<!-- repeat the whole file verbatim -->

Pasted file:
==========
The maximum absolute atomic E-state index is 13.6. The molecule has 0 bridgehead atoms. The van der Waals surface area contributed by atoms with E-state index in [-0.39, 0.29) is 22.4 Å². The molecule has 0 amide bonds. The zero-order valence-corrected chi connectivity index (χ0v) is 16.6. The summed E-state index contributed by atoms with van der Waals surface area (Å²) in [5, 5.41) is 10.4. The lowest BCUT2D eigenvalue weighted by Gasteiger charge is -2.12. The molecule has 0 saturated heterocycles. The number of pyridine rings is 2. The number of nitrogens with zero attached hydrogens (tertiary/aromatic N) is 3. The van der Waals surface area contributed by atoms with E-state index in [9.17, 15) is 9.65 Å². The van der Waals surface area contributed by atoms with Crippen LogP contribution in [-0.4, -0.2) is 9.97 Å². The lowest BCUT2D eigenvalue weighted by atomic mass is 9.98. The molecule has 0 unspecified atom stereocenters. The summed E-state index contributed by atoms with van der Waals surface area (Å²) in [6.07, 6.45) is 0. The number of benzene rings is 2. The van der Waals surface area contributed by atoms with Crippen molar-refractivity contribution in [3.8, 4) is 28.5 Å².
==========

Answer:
The maximum absolute atomic E-state index is 13.6. The molecule has 0 bridgehead atoms. The van der Waals surface area contributed by atoms with E-state index in [-0.39, 0.29) is 22.4 Å². The molecule has 0 amide bonds. The zero-order valence-corrected chi connectivity index (χ0v) is 16.6. The summed E-state index contributed by atoms with van der Waals surface area (Å²) in [5, 5.41) is 10.4. The lowest BCUT2D eigenvalue weighted by Gasteiger charge is -2.12. The molecule has 0 saturated heterocycles. The number of pyridine rings is 2. The number of nitrogens with zero attached hydrogens (tertiary/aromatic N) is 3. The van der Waals surface area contributed by atoms with E-state index in [9.17, 15) is 9.65 Å². The van der Waals surface area contributed by atoms with Crippen LogP contribution in [-0.4, -0.2) is 9.97 Å². The lowest BCUT2D eigenvalue weighted by atomic mass is 9.98. The molecule has 0 unspecified atom stereocenters. The summed E-state index contributed by atoms with van der Waals surface area (Å²) in [6.07, 6.45) is 0. The number of benzene rings is 2. The van der Waals surface area contributed by atoms with Crippen molar-refractivity contribution in [3.8, 4) is 28.5 Å².